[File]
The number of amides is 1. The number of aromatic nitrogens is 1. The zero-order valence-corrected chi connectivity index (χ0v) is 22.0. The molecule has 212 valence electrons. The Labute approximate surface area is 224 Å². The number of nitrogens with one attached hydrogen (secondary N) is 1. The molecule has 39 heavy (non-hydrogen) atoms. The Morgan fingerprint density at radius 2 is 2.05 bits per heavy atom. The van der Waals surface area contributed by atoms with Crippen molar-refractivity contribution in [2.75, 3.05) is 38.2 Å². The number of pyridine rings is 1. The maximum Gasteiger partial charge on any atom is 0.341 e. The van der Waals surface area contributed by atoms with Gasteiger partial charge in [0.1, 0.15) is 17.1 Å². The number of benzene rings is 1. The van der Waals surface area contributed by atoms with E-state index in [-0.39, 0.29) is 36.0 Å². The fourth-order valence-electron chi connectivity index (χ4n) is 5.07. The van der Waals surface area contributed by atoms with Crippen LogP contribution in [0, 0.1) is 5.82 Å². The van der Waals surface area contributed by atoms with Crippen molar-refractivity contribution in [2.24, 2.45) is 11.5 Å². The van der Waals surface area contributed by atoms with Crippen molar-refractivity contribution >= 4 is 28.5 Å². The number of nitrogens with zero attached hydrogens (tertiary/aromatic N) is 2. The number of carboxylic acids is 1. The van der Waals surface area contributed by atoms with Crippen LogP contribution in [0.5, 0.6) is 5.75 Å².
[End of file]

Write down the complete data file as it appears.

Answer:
The number of amides is 1. The number of aromatic nitrogens is 1. The zero-order valence-corrected chi connectivity index (χ0v) is 22.0. The molecule has 212 valence electrons. The Labute approximate surface area is 224 Å². The number of nitrogens with one attached hydrogen (secondary N) is 1. The molecule has 39 heavy (non-hydrogen) atoms. The Morgan fingerprint density at radius 2 is 2.05 bits per heavy atom. The van der Waals surface area contributed by atoms with Crippen molar-refractivity contribution in [2.75, 3.05) is 38.2 Å². The number of pyridine rings is 1. The maximum Gasteiger partial charge on any atom is 0.341 e. The van der Waals surface area contributed by atoms with Gasteiger partial charge in [0.1, 0.15) is 17.1 Å². The number of benzene rings is 1. The van der Waals surface area contributed by atoms with E-state index in [-0.39, 0.29) is 36.0 Å². The fourth-order valence-electron chi connectivity index (χ4n) is 5.07. The van der Waals surface area contributed by atoms with Crippen LogP contribution in [0, 0.1) is 5.82 Å². The van der Waals surface area contributed by atoms with Crippen molar-refractivity contribution in [2.24, 2.45) is 11.5 Å². The van der Waals surface area contributed by atoms with Crippen molar-refractivity contribution >= 4 is 28.5 Å². The number of nitrogens with zero attached hydrogens (tertiary/aromatic N) is 2. The number of carboxylic acids is 1. The van der Waals surface area contributed by atoms with Crippen LogP contribution in [0.5, 0.6) is 5.75 Å².